30 review for How to Read Chinese Poetry: A Guided Anthology

  1. 5 out of 5

    Oliver Ho

    An interesting book but I think it might be aimed more at students of Chinese language and literature, rather than a layperson like me. It felt quite academic at times, and was a bit of a slog to get through. Regardless, it's still a good introduction to classical Chinese poetry and it offers insights into the historical contexts, development and interpretation of the poems. In particular, I appreciated the word-for-word translations that accompanied most of the poems, along with a more standard An interesting book but I think it might be aimed more at students of Chinese language and literature, rather than a layperson like me. It felt quite academic at times, and was a bit of a slog to get through. Regardless, it's still a good introduction to classical Chinese poetry and it offers insights into the historical contexts, development and interpretation of the poems. In particular, I appreciated the word-for-word translations that accompanied most of the poems, along with a more standard translation. These showed the difficulty of translation, and led me to another book I would like to read, called, "19 Ways of Looking at Wang Wei," which takes a short poem and demonstrates how it can be interpreted and translated at least 19 different ways. I will probably dip into this anthology again from time to time.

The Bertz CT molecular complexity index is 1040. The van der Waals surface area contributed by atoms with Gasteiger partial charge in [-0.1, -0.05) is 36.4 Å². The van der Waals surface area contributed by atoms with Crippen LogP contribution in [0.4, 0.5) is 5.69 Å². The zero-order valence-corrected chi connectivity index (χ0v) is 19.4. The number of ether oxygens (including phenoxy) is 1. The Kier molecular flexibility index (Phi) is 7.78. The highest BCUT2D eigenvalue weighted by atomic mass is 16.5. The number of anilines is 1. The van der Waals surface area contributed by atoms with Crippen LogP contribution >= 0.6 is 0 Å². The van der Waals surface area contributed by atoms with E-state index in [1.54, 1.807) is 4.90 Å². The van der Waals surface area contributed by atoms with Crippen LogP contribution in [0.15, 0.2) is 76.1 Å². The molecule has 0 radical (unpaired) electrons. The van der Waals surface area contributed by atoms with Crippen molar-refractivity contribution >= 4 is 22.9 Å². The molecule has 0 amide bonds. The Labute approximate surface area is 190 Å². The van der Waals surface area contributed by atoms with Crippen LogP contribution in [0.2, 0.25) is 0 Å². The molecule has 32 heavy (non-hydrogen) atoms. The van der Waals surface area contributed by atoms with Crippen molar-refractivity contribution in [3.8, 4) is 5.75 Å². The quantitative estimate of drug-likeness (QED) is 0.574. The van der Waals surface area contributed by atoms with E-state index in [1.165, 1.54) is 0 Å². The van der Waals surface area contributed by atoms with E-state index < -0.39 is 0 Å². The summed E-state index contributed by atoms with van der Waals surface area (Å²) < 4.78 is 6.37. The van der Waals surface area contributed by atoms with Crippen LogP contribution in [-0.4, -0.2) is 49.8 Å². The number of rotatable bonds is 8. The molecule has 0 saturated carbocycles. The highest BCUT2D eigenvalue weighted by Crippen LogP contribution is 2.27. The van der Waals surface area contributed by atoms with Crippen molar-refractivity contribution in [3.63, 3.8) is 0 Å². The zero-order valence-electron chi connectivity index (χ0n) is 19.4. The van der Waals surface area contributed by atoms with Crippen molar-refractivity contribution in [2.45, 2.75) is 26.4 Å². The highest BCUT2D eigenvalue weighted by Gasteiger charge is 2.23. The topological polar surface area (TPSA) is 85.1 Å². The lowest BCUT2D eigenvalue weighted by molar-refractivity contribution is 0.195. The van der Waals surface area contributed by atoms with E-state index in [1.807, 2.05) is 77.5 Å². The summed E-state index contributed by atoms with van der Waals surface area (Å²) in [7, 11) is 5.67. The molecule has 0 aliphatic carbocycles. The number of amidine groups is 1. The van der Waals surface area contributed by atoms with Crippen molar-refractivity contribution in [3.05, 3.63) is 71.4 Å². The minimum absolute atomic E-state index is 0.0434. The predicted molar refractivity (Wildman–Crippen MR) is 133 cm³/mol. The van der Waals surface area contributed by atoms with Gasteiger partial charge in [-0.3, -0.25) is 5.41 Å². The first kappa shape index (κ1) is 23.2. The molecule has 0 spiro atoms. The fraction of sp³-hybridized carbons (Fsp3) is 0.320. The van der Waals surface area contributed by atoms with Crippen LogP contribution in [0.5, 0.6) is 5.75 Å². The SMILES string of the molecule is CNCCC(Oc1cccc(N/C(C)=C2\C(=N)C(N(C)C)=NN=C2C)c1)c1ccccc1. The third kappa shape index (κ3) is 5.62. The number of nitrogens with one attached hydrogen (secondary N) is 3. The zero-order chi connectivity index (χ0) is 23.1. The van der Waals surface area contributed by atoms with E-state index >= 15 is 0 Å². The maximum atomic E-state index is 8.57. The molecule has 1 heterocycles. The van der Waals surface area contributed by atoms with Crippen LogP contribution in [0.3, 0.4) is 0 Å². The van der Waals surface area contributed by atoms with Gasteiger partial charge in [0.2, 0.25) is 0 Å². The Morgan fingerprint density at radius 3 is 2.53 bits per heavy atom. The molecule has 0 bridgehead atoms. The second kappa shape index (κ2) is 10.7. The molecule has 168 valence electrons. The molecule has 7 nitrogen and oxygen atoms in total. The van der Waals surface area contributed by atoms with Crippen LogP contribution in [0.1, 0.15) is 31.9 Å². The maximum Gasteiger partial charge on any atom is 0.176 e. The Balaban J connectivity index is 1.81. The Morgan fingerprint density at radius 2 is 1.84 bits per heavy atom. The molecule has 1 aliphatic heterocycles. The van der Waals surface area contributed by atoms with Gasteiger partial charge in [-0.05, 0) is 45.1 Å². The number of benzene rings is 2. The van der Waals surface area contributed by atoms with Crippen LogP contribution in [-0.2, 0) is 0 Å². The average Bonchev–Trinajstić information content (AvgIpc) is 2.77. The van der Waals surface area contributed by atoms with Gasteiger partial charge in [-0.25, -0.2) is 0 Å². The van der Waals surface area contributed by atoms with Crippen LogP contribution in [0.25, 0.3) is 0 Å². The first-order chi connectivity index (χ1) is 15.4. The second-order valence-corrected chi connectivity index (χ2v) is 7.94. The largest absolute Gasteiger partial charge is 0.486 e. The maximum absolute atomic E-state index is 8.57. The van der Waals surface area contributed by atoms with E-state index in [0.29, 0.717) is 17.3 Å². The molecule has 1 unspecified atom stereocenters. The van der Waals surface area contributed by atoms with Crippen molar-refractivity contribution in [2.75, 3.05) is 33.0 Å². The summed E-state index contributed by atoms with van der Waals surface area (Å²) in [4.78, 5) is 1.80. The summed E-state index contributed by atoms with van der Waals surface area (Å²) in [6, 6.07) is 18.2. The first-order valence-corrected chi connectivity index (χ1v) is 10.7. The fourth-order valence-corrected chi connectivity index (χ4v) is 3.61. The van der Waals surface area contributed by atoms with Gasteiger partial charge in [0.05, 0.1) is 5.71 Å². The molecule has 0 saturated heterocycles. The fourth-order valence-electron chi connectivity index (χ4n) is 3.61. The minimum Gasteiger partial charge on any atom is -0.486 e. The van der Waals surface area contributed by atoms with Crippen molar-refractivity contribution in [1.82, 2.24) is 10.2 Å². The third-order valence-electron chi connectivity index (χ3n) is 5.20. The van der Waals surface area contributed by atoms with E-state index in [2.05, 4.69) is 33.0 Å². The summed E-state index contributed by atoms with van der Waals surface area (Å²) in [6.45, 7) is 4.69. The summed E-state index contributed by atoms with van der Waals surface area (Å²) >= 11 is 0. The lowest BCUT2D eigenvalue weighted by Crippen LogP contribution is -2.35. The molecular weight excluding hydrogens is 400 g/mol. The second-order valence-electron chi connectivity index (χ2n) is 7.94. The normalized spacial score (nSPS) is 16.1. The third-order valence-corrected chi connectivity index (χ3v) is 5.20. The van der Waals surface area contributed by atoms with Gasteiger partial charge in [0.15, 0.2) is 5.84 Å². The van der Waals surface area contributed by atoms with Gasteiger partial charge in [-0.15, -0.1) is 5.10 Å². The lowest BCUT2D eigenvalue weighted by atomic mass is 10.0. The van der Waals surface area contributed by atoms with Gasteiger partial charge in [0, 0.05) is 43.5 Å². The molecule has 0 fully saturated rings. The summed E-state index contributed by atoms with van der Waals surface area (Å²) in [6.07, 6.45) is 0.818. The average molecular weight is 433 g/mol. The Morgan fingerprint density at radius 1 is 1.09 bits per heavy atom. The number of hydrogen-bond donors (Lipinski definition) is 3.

2. 4 out of 5

    Stan Murai